Government splashing out on new roads is 'misguided and wasteful'

No mention of how cycling fits into Government's 2015-2021 travel plans rings alarm bells with the cycle world
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This week saw the Treasury commit to spending £28billion on building new roads, cut plans for an Office of Active Travel, fail to mention cycling within its Comprehensive Spending Review and fail to mention any renewal for the Local Sustainable Transport Fund.

This recipe designed to kickstart Britain's economic recovery has understandably caused some alarm for the world of cycling.

As the CTC noted, Lib Dem colleague Danny Alexander MP (Chief Secretary to the Treasury) outlined spending for motorways, trunk roads and the HS2 rail network for the years 2015-2021, adding that local transport spending would drop from around 23 per cent of the Department's capital budget to 15 per cent.

Prior to the spending announcement, CTC had joined a coalition of environmental groups calling on the Chancellor to focus on repairing and renewing existing roads, arguing that this would have greater economic and job-creation benefits than building new ones. Motoring, freight and civil engineering organisations were also emphasising the importance of road maintenance.

CTC’s Campaigns and Policy Director Roger Geffen said: “Over the past 18 months we have seen tremendous support for the cause of cycling, which makes this non-response from the Treasury all the more alarming. Many councils are raring to transform their roads and communities into places where people of all ages can feel cycle safely and confidently for day-to-day journeys, yet they lack the resources to do this. It really is urgent now that the Prime Minister answers calls for action to Get Britain Cycling.”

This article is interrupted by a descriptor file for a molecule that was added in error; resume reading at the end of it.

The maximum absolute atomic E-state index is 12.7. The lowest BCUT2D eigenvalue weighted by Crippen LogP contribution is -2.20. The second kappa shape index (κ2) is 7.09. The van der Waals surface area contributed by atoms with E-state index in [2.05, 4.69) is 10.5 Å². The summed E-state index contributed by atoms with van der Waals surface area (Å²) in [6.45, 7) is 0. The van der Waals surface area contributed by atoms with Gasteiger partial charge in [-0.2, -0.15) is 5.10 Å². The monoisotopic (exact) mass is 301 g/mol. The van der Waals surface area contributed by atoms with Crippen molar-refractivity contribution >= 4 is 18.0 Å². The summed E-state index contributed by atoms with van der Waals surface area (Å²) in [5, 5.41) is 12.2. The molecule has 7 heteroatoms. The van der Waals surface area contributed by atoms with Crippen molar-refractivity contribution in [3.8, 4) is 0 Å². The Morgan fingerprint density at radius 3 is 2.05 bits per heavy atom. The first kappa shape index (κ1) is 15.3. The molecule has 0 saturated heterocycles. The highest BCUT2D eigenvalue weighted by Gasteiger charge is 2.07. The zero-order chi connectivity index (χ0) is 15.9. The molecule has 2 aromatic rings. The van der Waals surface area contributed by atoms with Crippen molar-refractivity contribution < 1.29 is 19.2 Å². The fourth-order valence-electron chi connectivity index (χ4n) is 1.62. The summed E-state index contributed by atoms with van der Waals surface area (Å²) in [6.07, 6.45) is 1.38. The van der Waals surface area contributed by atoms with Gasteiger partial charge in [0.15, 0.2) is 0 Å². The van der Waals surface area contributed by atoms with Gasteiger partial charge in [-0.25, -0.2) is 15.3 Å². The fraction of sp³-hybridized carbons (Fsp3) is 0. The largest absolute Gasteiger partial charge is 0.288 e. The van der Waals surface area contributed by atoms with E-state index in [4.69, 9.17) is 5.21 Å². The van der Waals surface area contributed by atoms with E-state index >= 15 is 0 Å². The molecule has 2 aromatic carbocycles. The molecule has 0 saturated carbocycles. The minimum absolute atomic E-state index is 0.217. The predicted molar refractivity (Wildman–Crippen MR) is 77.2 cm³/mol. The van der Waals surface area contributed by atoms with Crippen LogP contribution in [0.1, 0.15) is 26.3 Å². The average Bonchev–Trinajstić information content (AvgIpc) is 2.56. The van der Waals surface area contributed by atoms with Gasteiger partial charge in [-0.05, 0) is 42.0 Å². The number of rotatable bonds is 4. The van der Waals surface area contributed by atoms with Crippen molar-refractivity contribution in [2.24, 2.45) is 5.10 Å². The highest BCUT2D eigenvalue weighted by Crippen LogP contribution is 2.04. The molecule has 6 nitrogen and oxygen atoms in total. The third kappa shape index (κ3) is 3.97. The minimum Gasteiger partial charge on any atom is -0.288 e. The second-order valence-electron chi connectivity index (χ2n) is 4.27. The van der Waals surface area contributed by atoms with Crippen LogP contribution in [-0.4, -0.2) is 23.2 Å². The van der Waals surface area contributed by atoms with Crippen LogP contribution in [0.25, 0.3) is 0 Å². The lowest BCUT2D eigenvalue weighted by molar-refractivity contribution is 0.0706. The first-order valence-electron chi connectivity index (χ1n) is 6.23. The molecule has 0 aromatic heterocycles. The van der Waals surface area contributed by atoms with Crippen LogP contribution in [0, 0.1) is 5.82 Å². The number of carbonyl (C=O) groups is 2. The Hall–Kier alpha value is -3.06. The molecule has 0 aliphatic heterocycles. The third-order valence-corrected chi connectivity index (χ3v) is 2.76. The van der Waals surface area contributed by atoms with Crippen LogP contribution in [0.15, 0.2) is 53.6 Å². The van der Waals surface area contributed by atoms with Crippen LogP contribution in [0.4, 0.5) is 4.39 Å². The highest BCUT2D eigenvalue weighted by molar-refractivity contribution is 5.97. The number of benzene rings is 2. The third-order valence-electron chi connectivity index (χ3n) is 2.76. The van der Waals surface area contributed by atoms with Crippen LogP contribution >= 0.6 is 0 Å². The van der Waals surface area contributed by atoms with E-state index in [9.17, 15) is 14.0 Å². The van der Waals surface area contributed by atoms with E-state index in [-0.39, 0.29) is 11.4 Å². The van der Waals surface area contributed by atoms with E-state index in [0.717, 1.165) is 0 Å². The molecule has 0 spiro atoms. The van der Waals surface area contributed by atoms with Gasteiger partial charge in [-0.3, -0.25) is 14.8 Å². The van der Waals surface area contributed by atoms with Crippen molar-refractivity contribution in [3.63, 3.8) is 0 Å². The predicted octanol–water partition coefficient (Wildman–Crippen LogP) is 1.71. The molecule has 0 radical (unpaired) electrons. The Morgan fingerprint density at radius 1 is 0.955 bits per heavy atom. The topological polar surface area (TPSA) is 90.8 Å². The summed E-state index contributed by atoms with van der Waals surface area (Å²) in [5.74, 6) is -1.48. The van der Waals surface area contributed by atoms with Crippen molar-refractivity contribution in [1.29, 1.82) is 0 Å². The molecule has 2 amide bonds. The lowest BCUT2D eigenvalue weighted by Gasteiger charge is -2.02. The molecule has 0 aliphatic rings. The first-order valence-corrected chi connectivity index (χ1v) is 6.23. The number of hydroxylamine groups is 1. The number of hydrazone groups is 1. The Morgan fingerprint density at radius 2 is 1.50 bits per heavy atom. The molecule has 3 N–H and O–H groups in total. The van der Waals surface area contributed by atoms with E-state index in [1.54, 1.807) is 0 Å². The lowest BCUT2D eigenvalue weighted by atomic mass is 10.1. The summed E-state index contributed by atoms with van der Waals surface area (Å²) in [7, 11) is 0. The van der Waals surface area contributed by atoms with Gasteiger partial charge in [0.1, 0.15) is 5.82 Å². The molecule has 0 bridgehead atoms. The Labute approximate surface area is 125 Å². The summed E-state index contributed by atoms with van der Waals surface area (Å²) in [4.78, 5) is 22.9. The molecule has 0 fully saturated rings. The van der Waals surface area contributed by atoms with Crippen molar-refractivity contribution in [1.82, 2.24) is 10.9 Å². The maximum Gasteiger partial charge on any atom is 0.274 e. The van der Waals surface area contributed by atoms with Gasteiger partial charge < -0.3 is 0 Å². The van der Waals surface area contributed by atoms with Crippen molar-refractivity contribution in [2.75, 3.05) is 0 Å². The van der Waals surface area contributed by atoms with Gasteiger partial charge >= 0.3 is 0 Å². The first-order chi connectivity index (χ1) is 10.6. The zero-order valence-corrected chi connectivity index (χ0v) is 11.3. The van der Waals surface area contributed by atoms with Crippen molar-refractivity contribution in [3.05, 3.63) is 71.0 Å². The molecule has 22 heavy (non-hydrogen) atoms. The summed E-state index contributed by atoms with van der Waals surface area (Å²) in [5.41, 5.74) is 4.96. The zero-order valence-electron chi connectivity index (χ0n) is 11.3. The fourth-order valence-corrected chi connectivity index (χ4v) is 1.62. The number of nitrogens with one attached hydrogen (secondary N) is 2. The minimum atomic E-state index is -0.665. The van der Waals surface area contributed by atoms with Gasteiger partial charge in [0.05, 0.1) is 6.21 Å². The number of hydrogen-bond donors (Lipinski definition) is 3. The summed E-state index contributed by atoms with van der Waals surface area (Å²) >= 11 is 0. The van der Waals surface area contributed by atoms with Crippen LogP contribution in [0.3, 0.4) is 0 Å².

The CTC added that the large road schemes in the pipeline could sever cycle routes: "Several current Highways Agency projects are set to undermine cycle links, including a National Cycle Network route where it crosses the M3 near Winchester, another near Sandbach (on the M6) and a third on the A453 near Nottingham. CTC believes that cycle-friendly design principles have to be fully incorporated into all transport projects."

Sustrans policy director Jason Torrance commented: “Investment in infrastructure is key to stimulating the UK’s economy, but the government is mistaken if it thinks large scale investment in new roads is anything but a drain on the taxpayer.

“Investing in infrastructure that prioritises walking, cycling and public transport and takes the two-thirds of journeys under five miles off our roads would transform local economies and increase people’s travel choices.

“By providing people with healthy and affordable transport options the government would dramatically ease congestion, improve our health and save the economy billions."

Sustrans’ Policy Director, Jason Torrance added: “It is a welcome relief to see the government wisely investing in improvements to our existing road network, as urged for by Sustrans and others, making travel safer and more efficient for all road users.

“But the decision to fund more new roads is misguided and wasteful and will only encourage people to drive more, increasing the burden that congestion and pollution are placing on the economy.

“Investing in providing everyone with more choice about how they travel would make the UK healthier and more prosperous.”

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